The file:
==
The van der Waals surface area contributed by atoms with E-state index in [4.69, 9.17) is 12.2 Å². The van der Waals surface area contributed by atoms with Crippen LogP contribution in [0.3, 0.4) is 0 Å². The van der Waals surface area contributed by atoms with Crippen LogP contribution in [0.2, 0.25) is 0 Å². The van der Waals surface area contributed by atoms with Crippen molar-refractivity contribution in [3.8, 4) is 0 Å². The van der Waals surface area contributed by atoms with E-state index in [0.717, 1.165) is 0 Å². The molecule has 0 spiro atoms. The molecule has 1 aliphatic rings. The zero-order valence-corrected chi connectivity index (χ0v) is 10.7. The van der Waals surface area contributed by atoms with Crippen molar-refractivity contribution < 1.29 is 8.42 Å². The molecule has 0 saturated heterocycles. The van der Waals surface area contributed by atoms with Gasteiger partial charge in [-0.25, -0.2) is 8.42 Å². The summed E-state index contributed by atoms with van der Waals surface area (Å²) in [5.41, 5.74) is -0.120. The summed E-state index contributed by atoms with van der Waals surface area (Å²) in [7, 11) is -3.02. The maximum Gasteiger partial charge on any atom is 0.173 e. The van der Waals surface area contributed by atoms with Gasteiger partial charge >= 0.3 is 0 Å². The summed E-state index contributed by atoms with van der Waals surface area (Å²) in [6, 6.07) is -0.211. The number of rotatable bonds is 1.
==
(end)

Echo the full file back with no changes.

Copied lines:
The van der Waals surface area contributed by atoms with E-state index in [4.69, 9.17) is 12.2 Å². The van der Waals surface area contributed by atoms with Crippen LogP contribution in [0.3, 0.4) is 0 Å². The van der Waals surface area contributed by atoms with Crippen LogP contribution in [0.2, 0.25) is 0 Å². The van der Waals surface area contributed by atoms with Crippen molar-refractivity contribution in [3.8, 4) is 0 Å². The van der Waals surface area contributed by atoms with E-state index in [0.717, 1.165) is 0 Å². The molecule has 0 spiro atoms. The molecule has 1 aliphatic rings. The zero-order valence-corrected chi connectivity index (χ0v) is 10.7. The van der Waals surface area contributed by atoms with Crippen molar-refractivity contribution < 1.29 is 8.42 Å². The molecule has 0 saturated heterocycles. The van der Waals surface area contributed by atoms with Gasteiger partial charge in [-0.25, -0.2) is 8.42 Å². The summed E-state index contributed by atoms with van der Waals surface area (Å²) in [5.41, 5.74) is -0.120. The summed E-state index contributed by atoms with van der Waals surface area (Å²) in [7, 11) is -3.02. The maximum Gasteiger partial charge on any atom is 0.173 e. The van der Waals surface area contributed by atoms with Gasteiger partial charge >= 0.3 is 0 Å². The summed E-state index contributed by atoms with van der Waals surface area (Å²) in [6, 6.07) is -0.211. The number of rotatable bonds is 1.